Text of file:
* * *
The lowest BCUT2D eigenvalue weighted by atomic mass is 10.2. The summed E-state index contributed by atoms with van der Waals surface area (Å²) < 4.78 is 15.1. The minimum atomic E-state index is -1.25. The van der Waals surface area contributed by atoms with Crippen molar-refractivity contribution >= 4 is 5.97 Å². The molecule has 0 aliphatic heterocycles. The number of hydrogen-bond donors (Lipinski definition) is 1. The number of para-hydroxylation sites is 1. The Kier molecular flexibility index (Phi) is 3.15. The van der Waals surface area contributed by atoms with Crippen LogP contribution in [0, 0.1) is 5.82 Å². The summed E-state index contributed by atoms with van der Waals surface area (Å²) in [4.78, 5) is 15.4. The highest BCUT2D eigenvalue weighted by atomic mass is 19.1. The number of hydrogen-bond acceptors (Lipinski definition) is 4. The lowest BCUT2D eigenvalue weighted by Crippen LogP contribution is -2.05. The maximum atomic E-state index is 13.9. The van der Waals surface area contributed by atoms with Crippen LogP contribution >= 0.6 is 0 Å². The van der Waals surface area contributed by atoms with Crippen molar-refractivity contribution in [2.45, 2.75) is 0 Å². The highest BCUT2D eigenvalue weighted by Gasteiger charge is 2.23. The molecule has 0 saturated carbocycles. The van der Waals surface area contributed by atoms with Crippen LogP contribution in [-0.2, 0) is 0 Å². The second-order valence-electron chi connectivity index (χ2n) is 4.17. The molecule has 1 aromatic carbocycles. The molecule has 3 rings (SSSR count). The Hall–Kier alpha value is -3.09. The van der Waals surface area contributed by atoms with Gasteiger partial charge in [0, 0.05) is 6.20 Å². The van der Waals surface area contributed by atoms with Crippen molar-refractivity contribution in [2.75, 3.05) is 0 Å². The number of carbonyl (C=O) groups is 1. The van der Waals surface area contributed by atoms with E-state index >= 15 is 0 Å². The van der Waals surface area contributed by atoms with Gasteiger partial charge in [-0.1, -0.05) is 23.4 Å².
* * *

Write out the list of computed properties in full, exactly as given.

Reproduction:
The lowest BCUT2D eigenvalue weighted by atomic mass is 10.2. The summed E-state index contributed by atoms with van der Waals surface area (Å²) < 4.78 is 15.1. The minimum atomic E-state index is -1.25. The van der Waals surface area contributed by atoms with Crippen molar-refractivity contribution >= 4 is 5.97 Å². The molecule has 0 aliphatic heterocycles. The number of hydrogen-bond donors (Lipinski definition) is 1. The number of para-hydroxylation sites is 1. The Kier molecular flexibility index (Phi) is 3.15. The van der Waals surface area contributed by atoms with Crippen LogP contribution in [0, 0.1) is 5.82 Å². The summed E-state index contributed by atoms with van der Waals surface area (Å²) in [4.78, 5) is 15.4. The highest BCUT2D eigenvalue weighted by atomic mass is 19.1. The number of hydrogen-bond acceptors (Lipinski definition) is 4. The lowest BCUT2D eigenvalue weighted by Crippen LogP contribution is -2.05. The maximum atomic E-state index is 13.9. The van der Waals surface area contributed by atoms with Crippen LogP contribution >= 0.6 is 0 Å². The van der Waals surface area contributed by atoms with Crippen molar-refractivity contribution in [2.45, 2.75) is 0 Å². The highest BCUT2D eigenvalue weighted by Gasteiger charge is 2.23. The molecule has 0 saturated carbocycles. The van der Waals surface area contributed by atoms with Crippen LogP contribution in [-0.2, 0) is 0 Å². The second-order valence-electron chi connectivity index (χ2n) is 4.17. The molecule has 1 aromatic carbocycles. The molecule has 3 rings (SSSR count). The Hall–Kier alpha value is -3.09. The van der Waals surface area contributed by atoms with Gasteiger partial charge in [0, 0.05) is 6.20 Å². The van der Waals surface area contributed by atoms with Crippen molar-refractivity contribution in [2.75, 3.05) is 0 Å². The number of carbonyl (C=O) groups is 1. The van der Waals surface area contributed by atoms with E-state index >= 15 is 0 Å². The van der Waals surface area contributed by atoms with Gasteiger partial charge in [-0.1, -0.05) is 23.4 Å².